In the run-up to the Global Peter Drucker Forum, taking place in Vienna on November 5 and 6, 2015, a nicely featured blog series builds up momentum. A very insightful blogpost comes from Vlatka Hlupic:
Vlatka compares current times of transition to a digital society with the 1950s and 1960s in Western Europe when people guessed how the world would look like in 2000. She argues that in those days thinking on the future was dominated by those who had been most familiar with new technologies, the engineers themselves. So we had “architects’ drawings of super-highways, urban roads, space-rockets and smaller flying vehicles.”
With the consequence that today we have to clean up wrong developments, from climate change caused by the extensive use of carbon-based fuels to the demolition of community areas in our cities caused by free individual car traffic.
How will it be this time with digitalization and automatization? And all those new technologies linked to Artificial Intelligence and Big Data? Are we again “creating” the future by picturing all those things which are possible? Instead of using our thoughts on things people need? Aren’t again mainly those people and organizations telling us how the future will look like who are themselves developing new technologies, as programmers, IT-researchers and IT-companies? “Are we making the same mistake again in the 21st Century?”, asks Vlatka.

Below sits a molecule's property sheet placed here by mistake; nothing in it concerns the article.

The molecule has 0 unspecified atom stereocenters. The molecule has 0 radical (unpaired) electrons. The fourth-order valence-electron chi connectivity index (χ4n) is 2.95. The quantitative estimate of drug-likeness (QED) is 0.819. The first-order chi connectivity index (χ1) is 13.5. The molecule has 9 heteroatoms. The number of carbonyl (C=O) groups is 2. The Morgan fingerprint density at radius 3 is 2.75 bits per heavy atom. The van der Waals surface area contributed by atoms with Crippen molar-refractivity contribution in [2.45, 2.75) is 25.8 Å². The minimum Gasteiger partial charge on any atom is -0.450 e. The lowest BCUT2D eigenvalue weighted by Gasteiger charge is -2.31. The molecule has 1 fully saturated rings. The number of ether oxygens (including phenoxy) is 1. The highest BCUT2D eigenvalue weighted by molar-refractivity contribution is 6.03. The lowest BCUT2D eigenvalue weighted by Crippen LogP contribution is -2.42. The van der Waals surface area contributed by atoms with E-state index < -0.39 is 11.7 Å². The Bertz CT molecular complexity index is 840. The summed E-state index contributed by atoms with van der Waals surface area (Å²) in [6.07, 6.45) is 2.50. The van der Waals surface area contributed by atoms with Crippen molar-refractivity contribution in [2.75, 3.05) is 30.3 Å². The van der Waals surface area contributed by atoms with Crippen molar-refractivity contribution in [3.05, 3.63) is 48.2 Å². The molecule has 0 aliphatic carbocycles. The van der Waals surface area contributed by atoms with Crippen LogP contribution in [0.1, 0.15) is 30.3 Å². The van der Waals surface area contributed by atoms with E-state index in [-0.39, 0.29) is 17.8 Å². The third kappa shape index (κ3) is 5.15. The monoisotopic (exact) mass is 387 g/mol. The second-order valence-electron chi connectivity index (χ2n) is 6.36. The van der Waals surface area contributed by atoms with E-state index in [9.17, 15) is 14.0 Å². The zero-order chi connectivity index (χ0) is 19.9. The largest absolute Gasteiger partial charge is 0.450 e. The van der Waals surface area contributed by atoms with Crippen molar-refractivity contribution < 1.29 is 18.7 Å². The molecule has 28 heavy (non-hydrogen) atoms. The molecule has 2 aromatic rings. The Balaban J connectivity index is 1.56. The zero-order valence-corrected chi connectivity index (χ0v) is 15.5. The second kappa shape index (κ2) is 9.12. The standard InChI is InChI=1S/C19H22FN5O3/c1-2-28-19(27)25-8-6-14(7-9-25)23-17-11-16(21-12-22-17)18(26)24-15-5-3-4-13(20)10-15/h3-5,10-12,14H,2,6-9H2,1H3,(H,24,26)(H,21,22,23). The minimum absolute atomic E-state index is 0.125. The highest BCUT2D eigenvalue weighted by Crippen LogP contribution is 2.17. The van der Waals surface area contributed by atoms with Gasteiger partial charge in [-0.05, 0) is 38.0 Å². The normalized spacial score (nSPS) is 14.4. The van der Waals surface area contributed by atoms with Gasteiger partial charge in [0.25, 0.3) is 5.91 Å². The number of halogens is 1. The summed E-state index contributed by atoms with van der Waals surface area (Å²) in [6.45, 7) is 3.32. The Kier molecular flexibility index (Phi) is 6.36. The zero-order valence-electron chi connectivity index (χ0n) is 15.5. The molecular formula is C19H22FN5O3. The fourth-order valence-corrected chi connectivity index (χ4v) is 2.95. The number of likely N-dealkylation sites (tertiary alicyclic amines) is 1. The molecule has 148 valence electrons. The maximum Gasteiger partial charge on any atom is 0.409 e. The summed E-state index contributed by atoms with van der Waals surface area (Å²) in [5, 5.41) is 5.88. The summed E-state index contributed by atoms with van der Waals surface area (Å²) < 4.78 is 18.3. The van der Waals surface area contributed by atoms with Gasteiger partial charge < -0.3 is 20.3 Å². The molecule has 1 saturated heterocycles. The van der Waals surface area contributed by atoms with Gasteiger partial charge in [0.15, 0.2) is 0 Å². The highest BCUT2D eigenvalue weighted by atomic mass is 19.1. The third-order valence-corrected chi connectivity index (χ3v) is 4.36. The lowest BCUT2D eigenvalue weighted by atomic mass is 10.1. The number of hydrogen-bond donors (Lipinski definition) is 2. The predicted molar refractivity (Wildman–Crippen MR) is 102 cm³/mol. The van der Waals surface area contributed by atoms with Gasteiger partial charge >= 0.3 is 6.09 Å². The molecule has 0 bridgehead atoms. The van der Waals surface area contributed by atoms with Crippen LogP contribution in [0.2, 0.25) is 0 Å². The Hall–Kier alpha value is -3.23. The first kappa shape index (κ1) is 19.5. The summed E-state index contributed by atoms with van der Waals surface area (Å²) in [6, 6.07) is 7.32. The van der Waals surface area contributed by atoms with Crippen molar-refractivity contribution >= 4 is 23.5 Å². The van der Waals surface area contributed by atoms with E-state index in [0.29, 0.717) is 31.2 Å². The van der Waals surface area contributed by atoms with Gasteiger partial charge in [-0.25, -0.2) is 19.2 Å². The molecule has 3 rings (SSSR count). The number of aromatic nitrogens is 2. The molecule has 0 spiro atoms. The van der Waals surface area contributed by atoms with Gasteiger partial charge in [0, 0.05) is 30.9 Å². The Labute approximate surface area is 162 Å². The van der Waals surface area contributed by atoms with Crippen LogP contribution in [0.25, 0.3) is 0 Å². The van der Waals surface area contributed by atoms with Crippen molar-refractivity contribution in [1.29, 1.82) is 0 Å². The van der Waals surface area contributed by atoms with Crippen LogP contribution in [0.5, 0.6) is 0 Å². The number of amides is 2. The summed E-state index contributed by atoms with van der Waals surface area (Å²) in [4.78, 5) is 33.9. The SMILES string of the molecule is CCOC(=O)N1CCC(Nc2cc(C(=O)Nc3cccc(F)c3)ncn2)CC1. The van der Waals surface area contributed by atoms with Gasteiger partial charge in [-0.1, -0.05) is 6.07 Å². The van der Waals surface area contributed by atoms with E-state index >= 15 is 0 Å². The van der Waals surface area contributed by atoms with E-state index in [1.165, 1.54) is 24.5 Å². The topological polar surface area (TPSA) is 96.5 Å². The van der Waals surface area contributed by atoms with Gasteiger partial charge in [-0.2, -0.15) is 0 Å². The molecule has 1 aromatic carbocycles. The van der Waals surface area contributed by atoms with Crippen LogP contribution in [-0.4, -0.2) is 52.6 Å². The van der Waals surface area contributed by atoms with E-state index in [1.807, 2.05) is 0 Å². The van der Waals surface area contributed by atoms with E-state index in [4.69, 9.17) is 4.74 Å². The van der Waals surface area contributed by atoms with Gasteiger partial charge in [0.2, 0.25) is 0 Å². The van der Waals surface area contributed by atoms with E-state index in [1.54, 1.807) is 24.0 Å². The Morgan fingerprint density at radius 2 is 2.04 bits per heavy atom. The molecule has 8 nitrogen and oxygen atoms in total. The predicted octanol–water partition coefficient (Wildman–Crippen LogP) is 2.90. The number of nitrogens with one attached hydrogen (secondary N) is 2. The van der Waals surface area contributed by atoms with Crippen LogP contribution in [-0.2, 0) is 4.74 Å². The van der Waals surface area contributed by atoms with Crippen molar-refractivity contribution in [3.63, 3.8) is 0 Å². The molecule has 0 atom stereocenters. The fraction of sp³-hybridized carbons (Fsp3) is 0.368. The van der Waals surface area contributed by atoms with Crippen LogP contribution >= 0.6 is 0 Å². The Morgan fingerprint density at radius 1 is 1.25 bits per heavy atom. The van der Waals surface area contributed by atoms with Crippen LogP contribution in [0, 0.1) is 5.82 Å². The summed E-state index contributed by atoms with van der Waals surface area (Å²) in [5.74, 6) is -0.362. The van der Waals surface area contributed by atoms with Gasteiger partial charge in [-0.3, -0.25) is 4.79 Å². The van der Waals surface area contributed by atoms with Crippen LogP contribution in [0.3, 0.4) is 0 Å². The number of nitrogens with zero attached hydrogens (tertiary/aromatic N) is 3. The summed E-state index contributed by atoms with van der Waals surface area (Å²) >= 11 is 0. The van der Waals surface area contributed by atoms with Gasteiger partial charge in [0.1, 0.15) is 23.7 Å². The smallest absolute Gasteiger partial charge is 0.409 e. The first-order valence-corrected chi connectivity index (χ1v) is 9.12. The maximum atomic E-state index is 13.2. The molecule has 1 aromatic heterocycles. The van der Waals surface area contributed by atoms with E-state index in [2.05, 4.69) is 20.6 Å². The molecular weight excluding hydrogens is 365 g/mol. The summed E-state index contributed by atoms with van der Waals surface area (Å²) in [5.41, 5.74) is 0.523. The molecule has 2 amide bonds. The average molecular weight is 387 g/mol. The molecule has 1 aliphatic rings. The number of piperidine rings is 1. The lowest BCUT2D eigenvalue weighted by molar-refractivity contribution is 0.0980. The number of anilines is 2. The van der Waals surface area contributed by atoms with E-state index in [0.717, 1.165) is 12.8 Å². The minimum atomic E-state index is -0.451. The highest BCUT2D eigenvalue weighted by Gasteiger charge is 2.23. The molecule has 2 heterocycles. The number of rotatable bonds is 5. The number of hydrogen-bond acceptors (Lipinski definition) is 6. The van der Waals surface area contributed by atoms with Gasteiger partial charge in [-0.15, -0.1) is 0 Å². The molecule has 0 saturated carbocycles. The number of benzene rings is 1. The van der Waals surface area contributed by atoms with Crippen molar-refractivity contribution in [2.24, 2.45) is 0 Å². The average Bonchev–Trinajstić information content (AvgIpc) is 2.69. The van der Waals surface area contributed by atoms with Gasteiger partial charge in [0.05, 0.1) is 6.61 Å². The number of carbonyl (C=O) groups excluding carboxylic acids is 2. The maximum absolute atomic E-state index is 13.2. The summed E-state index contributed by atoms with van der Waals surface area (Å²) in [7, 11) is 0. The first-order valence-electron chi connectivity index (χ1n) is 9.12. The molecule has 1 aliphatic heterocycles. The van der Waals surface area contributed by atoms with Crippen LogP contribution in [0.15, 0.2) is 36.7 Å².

Technology should serve people
Yes, of course, everybody says. However, it is easily said and easily agreed upon. But how can we really adapt technology to the needs of people in a world with an unpredictable future, unknown opportunities and an unlimited number of possibilities?
A change in mainstream management is an important starting point. Because management is the operating system of any organization. And organizations are the backbone of our Knowledge Society and hence the backbone of the development of new technologies.
The Global Peter Drucker Forum, the Agile World, Management 3.0 and the like are working on this change. Claiming our Humanity. Managing in the Digital Age – is this year’s theme of the Global Peter Drucker Forum.
Vlatka Hlupic’s take is summarized in her new book The Management Shift:
• From a controlling mindset to an empowering one,
• From setting rules to establishing principles,
• From issuing instructions to creating teams,
• From overseeing transactions to building alliances,
• From a focus on short-term profits to serving all stakeholders.
Very nicely put together. For me, Vlatka is part of the humanistic management movement which tries to put the human being into the focus. Changing mainstream management increases prospects that the future digital society will serve people. And hence the probability of not making the same mistake as in the 1950 and 1960s.
The topic Agile World and the Digital Enterprise we will also discuss in our Workshop in Vienna on September 24, 2015, Details here.